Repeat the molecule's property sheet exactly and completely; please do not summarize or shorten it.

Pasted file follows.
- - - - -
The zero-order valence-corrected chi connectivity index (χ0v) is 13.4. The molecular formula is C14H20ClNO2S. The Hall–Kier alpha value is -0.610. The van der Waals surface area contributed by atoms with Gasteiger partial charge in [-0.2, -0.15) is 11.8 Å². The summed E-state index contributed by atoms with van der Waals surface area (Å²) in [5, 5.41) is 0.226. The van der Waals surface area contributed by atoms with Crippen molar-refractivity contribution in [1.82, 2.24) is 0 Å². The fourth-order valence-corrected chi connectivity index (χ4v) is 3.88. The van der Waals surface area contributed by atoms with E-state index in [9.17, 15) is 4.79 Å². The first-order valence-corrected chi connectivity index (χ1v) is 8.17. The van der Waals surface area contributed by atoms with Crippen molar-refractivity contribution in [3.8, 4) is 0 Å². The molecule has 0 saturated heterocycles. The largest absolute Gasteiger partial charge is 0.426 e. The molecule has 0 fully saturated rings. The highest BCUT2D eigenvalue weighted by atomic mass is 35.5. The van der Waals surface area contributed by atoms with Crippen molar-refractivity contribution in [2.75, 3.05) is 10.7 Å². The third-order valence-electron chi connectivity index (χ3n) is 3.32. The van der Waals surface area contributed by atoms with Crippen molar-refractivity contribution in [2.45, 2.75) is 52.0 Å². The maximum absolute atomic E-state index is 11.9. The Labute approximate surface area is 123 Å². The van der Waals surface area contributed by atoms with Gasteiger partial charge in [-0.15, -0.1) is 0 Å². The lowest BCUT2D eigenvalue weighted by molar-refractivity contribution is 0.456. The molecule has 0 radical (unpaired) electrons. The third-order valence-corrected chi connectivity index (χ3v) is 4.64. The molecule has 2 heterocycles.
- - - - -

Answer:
The zero-order valence-corrected chi connectivity index (χ0v) is 13.4. The molecular formula is C14H20ClNO2S. The Hall–Kier alpha value is -0.610. The van der Waals surface area contributed by atoms with Gasteiger partial charge in [-0.2, -0.15) is 11.8 Å². The summed E-state index contributed by atoms with van der Waals surface area (Å²) in [5, 5.41) is 0.226. The van der Waals surface area contributed by atoms with Crippen molar-refractivity contribution in [1.82, 2.24) is 0 Å². The fourth-order valence-corrected chi connectivity index (χ4v) is 3.88. The van der Waals surface area contributed by atoms with E-state index in [9.17, 15) is 4.79 Å². The first-order valence-corrected chi connectivity index (χ1v) is 8.17. The van der Waals surface area contributed by atoms with Crippen molar-refractivity contribution in [3.8, 4) is 0 Å². The molecule has 0 saturated heterocycles. The largest absolute Gasteiger partial charge is 0.426 e. The molecule has 0 fully saturated rings. The highest BCUT2D eigenvalue weighted by atomic mass is 35.5. The van der Waals surface area contributed by atoms with Crippen molar-refractivity contribution in [2.75, 3.05) is 10.7 Å². The third-order valence-electron chi connectivity index (χ3n) is 3.32. The van der Waals surface area contributed by atoms with Crippen molar-refractivity contribution in [2.45, 2.75) is 52.0 Å². The maximum absolute atomic E-state index is 11.9. The Labute approximate surface area is 123 Å². The van der Waals surface area contributed by atoms with Gasteiger partial charge in [-0.15, -0.1) is 0 Å². The lowest BCUT2D eigenvalue weighted by molar-refractivity contribution is 0.456. The molecule has 0 radical (unpaired) electrons. The third-order valence-corrected chi connectivity index (χ3v) is 4.64. The molecule has 2 heterocycles.